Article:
Analysis of the Reaction Mechanism and Substrate Specificity of Haloalkane Dehalogenases by Sequential and Structural Comparisons
Damborsky, J., Koca, J.
PROTEIN ENGINEERING 12: 989-998 (1999)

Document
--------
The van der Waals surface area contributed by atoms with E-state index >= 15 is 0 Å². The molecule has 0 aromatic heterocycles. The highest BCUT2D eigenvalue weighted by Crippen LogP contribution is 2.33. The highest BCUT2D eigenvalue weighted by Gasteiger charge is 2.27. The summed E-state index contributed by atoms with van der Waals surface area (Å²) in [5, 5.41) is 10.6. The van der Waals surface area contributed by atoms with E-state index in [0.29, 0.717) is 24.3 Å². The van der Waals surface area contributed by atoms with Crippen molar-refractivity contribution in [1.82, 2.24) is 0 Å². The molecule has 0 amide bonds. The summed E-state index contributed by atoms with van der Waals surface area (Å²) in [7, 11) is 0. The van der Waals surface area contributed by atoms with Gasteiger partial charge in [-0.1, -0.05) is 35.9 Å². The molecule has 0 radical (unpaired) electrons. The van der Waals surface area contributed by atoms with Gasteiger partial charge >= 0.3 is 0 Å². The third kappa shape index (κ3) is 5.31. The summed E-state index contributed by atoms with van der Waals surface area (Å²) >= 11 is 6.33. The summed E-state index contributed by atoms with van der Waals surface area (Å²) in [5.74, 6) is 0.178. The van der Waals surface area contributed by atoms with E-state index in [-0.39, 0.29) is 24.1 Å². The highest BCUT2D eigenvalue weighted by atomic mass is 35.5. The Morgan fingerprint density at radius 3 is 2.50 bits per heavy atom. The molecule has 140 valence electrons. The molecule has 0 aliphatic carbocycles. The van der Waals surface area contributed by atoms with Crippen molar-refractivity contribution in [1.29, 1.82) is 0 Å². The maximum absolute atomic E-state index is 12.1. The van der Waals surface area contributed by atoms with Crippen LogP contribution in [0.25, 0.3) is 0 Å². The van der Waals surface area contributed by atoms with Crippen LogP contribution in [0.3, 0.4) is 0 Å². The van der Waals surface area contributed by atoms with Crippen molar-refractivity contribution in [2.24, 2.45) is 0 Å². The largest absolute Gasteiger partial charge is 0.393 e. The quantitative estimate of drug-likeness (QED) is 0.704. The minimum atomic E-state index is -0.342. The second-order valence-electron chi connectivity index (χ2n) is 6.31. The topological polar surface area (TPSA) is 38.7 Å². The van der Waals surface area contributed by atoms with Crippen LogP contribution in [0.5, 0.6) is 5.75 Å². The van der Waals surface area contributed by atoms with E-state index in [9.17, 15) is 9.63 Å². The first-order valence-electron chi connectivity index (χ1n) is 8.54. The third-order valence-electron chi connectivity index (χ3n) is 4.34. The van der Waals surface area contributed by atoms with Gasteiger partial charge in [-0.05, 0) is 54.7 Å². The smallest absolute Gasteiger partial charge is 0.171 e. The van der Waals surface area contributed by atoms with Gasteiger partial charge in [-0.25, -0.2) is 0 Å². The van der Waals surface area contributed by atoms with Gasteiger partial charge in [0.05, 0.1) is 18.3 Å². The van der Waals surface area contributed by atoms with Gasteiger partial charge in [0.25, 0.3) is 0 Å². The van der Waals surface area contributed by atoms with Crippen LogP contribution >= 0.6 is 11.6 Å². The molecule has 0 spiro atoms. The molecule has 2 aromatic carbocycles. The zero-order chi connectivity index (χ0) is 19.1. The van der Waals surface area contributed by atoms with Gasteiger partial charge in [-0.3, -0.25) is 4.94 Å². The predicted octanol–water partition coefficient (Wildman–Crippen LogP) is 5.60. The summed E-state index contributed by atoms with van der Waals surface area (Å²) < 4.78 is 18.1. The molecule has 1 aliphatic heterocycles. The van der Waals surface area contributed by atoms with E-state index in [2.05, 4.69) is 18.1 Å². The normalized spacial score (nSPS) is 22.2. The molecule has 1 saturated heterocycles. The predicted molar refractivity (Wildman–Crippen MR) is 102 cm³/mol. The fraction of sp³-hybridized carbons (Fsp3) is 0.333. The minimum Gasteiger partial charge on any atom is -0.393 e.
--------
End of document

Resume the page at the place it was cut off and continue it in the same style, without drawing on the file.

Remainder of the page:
Haloalkane dehalogenases catalyse environmentally important dehalogenation reactions. These microbial enzymes represent objects of interest for protein engineering studies, attempting to improve their catalytic efficiency or broaden their substrate specificity towards environmental pollutants. This paper presents the results of a comparative study of haloalkane dehalogenases originating from different organisms. Protein sequences and the models of tertiary structures of haloalkane dehalogenases were compared to investigate the protein fold, reaction mechanism and substrate specificity of these enzymes. Haloalkane dehalogenases contain the structural motifs of alpha/beta-hydrolases and epoxidases within their sequences. They contain a catalytic triad with two different topological arrangements. The presence of a structurally conserved oxyanion hole suggests the two-step reaction mechanism previously described for haloalkane dehalogenase from Xanthobacter autotrophicus GJ10. The differences in substrate specificity of haloalkane dehalogenases originating from different species might be related to the size and geometry of an active site and its entrance and the efficiency of the transition state and halide ion stabilization by active site residues. Structurally conserved motifs identified within the sequences can be used for the design of specific primers for the experimental screening of haloalkane dehalogenases. Those amino acids which were predicted to be functionally important represent possible targets for future site-directed mutagenesis experiments.